Our tendency to place a higher value on short-term events makes surfing the web, talking with friends, or just about any mindless activity more important than studying for that big exam.
As your 8 a.m. test approaches, you begin to place a higher value on getting a good grade (studying). When this reward is greater than the one presented by checking Facebook, you have defeated procrastination. This phenomenon is known as Temporal Proximity. Unfortunately, for most of us this process takes place around three in the morning, which leaves us little time to adequately prepare ourselves.
So, now that you know why procrastination happens, you probably want to know how you can beat it. Ultimately, it comes down to willpower. Nevertheless, here are 4 strategies that can help you defeat procrastination:
Ditch the distractions. Turn off the music, close your browser and get focused.
- The Pomodoro Technique
I know this sounds like it was invented by a famous bull fighter, but it’s just a fancy way of saying work in intervals.
Set a timer for a set period of time and stay concentrated on your work until the timer goes off. When it does, reward yourself. A food break, 5 minutes of internet- something that is short, yet rewarding. Gradually increase the time in-between breaks and you’ll become disciplined in no time.
- Get Started
Studies show that the greatest barrier to productivity is actually starting a task. A phenomenon known as the Zeigarnik Effect suggests that humans are compelled to finish a task once they’ve started it.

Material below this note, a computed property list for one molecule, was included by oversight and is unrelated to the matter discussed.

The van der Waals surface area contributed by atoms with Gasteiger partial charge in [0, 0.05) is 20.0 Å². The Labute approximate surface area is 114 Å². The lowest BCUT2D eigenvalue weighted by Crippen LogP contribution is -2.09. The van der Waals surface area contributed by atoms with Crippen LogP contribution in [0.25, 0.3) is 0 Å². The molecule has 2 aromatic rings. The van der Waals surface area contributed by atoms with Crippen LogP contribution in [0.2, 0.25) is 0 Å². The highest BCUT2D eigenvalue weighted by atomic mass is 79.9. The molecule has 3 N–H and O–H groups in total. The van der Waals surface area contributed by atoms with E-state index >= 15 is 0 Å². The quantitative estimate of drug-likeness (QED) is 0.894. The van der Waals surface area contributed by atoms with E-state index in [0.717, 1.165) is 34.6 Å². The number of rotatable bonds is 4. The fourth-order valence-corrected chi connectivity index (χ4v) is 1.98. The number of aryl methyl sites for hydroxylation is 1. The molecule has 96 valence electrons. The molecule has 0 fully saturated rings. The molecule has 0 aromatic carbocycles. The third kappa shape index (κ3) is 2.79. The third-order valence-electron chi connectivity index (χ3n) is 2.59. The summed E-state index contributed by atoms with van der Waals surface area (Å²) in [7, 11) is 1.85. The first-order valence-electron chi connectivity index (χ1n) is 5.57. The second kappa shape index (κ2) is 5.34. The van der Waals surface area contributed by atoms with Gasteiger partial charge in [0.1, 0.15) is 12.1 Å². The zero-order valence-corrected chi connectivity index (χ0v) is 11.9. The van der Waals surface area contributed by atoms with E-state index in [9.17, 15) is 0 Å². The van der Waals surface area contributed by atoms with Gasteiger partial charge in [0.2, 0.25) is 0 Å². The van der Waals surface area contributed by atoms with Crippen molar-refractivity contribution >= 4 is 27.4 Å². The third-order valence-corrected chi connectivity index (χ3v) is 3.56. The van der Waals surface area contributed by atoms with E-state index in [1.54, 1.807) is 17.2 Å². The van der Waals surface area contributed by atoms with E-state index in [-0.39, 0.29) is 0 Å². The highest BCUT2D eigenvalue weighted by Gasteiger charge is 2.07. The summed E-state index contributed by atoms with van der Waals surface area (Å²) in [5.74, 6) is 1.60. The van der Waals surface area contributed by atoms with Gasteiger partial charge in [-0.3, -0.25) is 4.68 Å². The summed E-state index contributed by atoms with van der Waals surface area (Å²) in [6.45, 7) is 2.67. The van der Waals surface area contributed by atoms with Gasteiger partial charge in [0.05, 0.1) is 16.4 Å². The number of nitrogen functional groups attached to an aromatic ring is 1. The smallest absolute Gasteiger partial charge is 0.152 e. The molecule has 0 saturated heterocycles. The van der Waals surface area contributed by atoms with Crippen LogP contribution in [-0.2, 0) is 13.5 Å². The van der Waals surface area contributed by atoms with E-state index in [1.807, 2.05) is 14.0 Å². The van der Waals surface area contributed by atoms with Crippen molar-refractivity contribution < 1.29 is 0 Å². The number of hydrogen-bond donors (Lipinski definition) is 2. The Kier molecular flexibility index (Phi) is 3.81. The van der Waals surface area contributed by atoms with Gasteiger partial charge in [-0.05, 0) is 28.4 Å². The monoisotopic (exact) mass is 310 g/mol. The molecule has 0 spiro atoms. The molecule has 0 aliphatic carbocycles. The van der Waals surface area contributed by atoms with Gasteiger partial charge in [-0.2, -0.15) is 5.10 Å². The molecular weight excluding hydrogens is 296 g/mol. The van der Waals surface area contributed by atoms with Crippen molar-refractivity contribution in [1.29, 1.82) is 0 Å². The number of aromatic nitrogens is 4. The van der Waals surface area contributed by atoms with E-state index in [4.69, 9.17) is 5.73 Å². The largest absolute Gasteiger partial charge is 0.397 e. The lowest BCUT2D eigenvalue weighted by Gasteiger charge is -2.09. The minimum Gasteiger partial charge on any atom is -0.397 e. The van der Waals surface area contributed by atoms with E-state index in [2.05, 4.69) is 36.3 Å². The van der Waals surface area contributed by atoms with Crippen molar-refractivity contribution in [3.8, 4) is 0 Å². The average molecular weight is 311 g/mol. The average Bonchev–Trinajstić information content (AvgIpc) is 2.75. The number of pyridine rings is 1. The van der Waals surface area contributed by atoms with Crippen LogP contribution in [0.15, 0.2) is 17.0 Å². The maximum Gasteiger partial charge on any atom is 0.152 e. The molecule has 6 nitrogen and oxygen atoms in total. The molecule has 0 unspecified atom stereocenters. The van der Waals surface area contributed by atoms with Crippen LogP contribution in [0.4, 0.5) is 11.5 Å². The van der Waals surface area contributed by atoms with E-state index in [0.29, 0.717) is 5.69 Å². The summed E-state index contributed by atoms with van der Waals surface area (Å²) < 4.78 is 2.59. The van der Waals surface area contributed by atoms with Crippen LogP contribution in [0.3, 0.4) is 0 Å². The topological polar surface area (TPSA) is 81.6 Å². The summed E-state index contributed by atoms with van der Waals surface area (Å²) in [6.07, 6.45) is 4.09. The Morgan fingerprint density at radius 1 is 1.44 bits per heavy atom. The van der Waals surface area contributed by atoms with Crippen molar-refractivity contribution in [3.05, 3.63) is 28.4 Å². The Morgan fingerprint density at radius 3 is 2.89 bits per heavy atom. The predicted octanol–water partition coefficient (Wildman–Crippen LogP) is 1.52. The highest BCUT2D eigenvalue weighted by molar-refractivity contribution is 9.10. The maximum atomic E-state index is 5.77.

These techniques will work for some, but everyone functions differently. Now that you understand how procrastination works and acknowledge that you do it, you can develop your own personal techniques to overcome it.
August 5th, 2013 | Josh Sauer
The minimum wage is currently $7.25.
The unemployment rate is currently 7.4%.
These figures have more than the number seven in common.
The idea behind FDR’s 1938 establishment of the minimum wage was simple: increase the earning power of workers. In theory that sounds great; I mean, who wouldn’t want more money? But why don’t we raise the minimum wage to $20? Heck, why stop there? Why not raise it to $100?
Numbers like these help to more clearly illustrate the red headed step brother of minimum wage: Unemployment.
Behind every worker is an employer. Businesses will only operate when revenues are greater than expenses. In other words, they need to make a profit:
Revenues- Expenses = Profit
When hourly pay is increased, expenses rise accordingly. For some businesses, expenses become greater than revenues. If that trend continues for a prolonged period of time, the businesses will eventually close their doors and layoff their workers. As fewer businesses operate, fewer workers are needed.
Note: The difference between Supply for workers and the Demand is Unemployment.
If the minimum wage was lower- or better yet, did not exist- more businesses would be able to afford workers. Cheaper businesses would operate, and the forces of supply and demand would determine the “minimum wage.” Given the choice between unemployment and a lower wage, I venture to say workers would select the latter.
Legislation like the Fair Labor Standards Act of 1938 is often enacted with good intentions. Unfortunately, good intentions are not synonymous with good ideas; the fallacy of the minimum wage is an unfortunate example of this fact.
Like this post? Then you’ll love A Common Sense Guide to the Economy by Thomas Sowell.